Some Like It HotFeatures Inside Feature
September 10, 2011
Story By: Dining Out Team |
When thinking about the possibilities for Napoleon’s Bakery, company CEO Jason Higa knew he wanted to provide his customers with a bakery product that was hot. Thus, the Hot & Fresh operation was born in 2004 at the Napoleon’s Bakery at Ala Moana, in which several hot bakery items were made fresh and promoted as such.
“When they (customers) come into our stores, we have doughnuts and pastries, but normally, those are not hot,” says Kris Campbell, retail bakery specialist for Napoleon’s Bakery. “That was the motivation (behind Hot & Fresh) — to make sure we could offer customers a hot item.”
The next Hot & Fresh operations opened in the Napoleon’s Bakeries in Makiki and Ewa. Currently, Hot & Fresh can be found at eight select Napoleon’s Bakeries on Oahu.
“We opened (Hot & Fresh) at Koko Marina and Wahiawa; the newest three are at (Napoleon’s Bakeries in) Kapolei, Mililani and Kailua,” Campbell says. “Because we have 24 stores, we’re not equipped in the stores (to make all bakery products there), but there are a few items we can do right there to have them hot for the customers.”
While the Hot & Fresh products originally included funnel cakes and other delicacies, three items remain — malasadas (70 cents each, $7.45/dozen), andagi (72 cents each, $7.65/dozen) and jin dui (three for $1.20, $4.25/dozen).
“We decided to take the three best-sellers of everything that we sold in the beginning and focused on that,” Campbell explains. “The malasada was our very first item.”
The Hot & Fresh malasada is unique from others, in that it is created at the bakery’s plant in Waipio and is then sent in its frozen dough state to the various bakeries that carry the Hot & Fresh operation. Campbell’s responsibility is to train the bakery chefs to prepare the products fresh at the different bakeries.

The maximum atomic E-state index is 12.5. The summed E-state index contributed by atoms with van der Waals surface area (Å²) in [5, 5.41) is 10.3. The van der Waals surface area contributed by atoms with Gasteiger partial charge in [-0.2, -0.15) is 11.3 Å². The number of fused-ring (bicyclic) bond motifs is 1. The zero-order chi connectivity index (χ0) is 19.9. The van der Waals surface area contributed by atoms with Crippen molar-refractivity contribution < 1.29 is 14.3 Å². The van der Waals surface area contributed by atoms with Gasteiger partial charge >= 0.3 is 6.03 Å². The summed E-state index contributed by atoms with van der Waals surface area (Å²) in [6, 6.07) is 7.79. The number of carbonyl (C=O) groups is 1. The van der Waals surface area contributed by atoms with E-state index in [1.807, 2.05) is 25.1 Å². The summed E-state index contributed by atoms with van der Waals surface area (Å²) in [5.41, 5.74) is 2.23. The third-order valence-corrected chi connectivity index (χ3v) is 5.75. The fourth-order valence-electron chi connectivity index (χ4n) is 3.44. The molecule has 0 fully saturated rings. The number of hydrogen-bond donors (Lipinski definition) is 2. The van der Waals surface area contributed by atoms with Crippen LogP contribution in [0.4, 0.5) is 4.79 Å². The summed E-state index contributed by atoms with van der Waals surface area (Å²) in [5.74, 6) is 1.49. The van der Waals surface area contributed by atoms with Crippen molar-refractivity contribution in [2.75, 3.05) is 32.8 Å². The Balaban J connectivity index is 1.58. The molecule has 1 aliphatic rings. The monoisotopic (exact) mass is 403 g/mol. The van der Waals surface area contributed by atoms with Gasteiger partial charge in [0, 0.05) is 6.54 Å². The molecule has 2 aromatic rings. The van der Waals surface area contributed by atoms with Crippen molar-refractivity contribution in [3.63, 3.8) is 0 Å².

“The plant makes the majority of all the items and all our bakery items, and from there, it’s sent to the units,” she says. “The malasada (cinnamon/sugar) is made from scratch at the plant and then at the stores, we fry it. Our malasada only takes two to three minutes to fry, so customers would be able to get hot malasadas in their hands in about three-and-a-half minutes.”
Not only is the Napoleon’s Bakery malasada different because it’s prepared fresh at the bakery, but it stems from a unique recipe.
“We formulated this special recipe so that we could fry it (the malasada) at the units — not do it at the plant and deliver it — so the customer could have it hot,” Campbell says. “It’s a special recipe that we made from scratch. It was a collaboration of all our bakers, plus our head person at the plant. The malasada is the most popular of the three (Hot & Fresh) products; I get comments from customers saying that you can have our malasada the next day and it’s still good, it’s not greasy.”
Jin dui is prepared in a similar way as the malasada, in that it comes from the bakery plant in a frozen, dough state and is then sent to each individual Napoleon’s bakery with the Hot & Fresh operation.
“Jin dui is a Chinese dessert,” Campbell explains. “It’s mochi on the outside and filled with a red azuki bean and has sesame seeds on the outside. It’s deep-fried, so it comes out light and crispy; it’s crispy but chewy because it has that red bean inside.”
In contrast with the malasada and jin dui, the Hot & Fresh andagi is made from scratch in the individual bakery units.
“I train the bakery clerks at the units: they have the yeast, flour and sugar,” she says. “They have all the ingredients at the stores to make it.”
Starting from Sept. 11, the Hot & Fresh operations will be introducing a newly flavored chocolate chip andagi.
“It’s something we’re already doing as far as andagi, but we’re just going to add a flavor to it,” Campbell says.
“Chocolate chip morsels are stirred into the andagi batter, which is then cooked to a golden crisp,” says Jay Crisologo, creative specialist for Zippy’s Restaurants’ marketing department. “Chocolate chip andagi are 82 cents each and $8.95 per dozen.”
- Various locations including Ala Moana, Ewa, Kailua, Kapolei, Koko Marina, Makiki, Mililani, Wahiawa and Kahului
- (808) 973-0870 (Ala Moana)
- (808) 594-3720 (Makiki)
- (808) 687-3500 (Ewa)
- (808) 396-6977 (Koko Marina)
- (808) 622-4166 (Wahiawa)
- (808) 674-1773 (Kapolei)
- (808) 623-1110 (Mililani)
- (808) 266-3780 (Kailua)
- (808) 856-7699 (Kahului)
- Most stores open 24 hours daily; hours vary per location